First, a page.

Access to learning supports for youth is currently not equitable. Children are naturally curious, making them enthusiastic about exploring new ideas and learning novel information. National Academy Of Sciences’ study shows that childhood education is the foundation for future success in adulthood. Unfortunately, youth who lack access to high-quality education supports, like technology and tutoring, are often discouraged and unengaged. For instance, a student who does not have access to reliable internet may struggle to complete assignments. Or an ESL student enrolled in challenging courses may acquire a low grade because of language barriers and lack of assistance outside of the school setting. Hurdles like these deplete the natural energy and creativity that every child possesses. Thus, equitable access to quality technology and tutoring is essential to help students remain active learners. 

Failure to identify and address students’ mental health concerns early is another barrier to achieving educational equity. For many students, their identity is defined by the events they experience during childhood. If the children were made to believe that they are unintelligent and/or incapable, they could grow to believe that this is true. Additionally, when students experience continuous extreme negative emotions during childhood, their stress can lead to persistent difficulties and diseases. According to the Center on the Developing Child at Harvard University, negative experiences during early adolescence cause the most costly chronic diseases in modern society, including cardiovascular disease, diabetes, and depression. These diseases combined cost annual U.S Health Care $640 billion. Equity is the solution to this tragic problem. By providing students with specialized care and support, students will have the chance to grow academically and emotionally. Learn more about these and other mental health concerns in our blog about Monitoring Our Students’ Mental Health.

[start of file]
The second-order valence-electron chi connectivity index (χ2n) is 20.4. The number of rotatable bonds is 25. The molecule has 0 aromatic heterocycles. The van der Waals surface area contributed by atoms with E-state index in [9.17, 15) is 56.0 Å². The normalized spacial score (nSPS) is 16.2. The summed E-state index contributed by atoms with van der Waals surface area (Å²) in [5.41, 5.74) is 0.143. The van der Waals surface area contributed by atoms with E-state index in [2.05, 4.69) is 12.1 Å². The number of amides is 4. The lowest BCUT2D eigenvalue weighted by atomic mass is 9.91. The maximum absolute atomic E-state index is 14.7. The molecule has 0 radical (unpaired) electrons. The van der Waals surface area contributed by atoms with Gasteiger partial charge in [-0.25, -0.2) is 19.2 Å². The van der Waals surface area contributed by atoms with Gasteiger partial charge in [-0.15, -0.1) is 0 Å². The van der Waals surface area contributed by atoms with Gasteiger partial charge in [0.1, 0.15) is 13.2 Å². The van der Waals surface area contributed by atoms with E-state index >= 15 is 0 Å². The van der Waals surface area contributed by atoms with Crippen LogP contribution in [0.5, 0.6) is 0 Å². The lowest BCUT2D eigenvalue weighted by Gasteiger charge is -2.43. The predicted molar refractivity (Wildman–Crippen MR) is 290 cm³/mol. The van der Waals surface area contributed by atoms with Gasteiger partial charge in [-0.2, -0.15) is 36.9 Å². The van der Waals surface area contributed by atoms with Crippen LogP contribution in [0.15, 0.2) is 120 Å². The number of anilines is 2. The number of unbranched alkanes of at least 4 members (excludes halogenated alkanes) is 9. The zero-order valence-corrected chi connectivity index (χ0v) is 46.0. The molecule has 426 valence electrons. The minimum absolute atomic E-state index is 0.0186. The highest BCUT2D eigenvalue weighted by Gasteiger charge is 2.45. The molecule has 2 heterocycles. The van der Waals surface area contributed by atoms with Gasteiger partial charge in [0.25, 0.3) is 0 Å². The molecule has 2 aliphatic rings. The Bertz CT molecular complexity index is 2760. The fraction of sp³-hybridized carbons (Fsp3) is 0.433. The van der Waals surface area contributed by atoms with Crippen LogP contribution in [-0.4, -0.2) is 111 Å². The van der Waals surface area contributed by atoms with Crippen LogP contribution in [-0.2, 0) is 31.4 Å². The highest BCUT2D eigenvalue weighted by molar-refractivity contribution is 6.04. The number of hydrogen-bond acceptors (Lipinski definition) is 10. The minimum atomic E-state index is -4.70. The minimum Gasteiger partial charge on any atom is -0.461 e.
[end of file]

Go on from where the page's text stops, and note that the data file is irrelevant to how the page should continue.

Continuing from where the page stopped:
How to Promote Equity in Education

It is essential to promote an inclusive learning environment on a daily basis. From day one, teachers should set the expectation that any sign of discrimination, personal attack, and hostile behavior will not be tolerated. Teachers ought to also teach active listening and conflict resolution strategies so that students are primed to respectfully voice their opinions and learn from each other. Additionally, teachers should encourage peer-to-peer learning by creating situations in which students can actively interact with other classmates. This will foster bonds between students of different learning abilities and backgrounds. Furthermore, students of all races, cultures, and income levels should be made to feel safe and comfortable in their learning environments. Teachers can facilitate this by giving students the opportunity to share and celebrate their backgrounds with their peers, perhaps through writing assignments or projects. Inclusivity and acceptance are key to an equitable learning environment.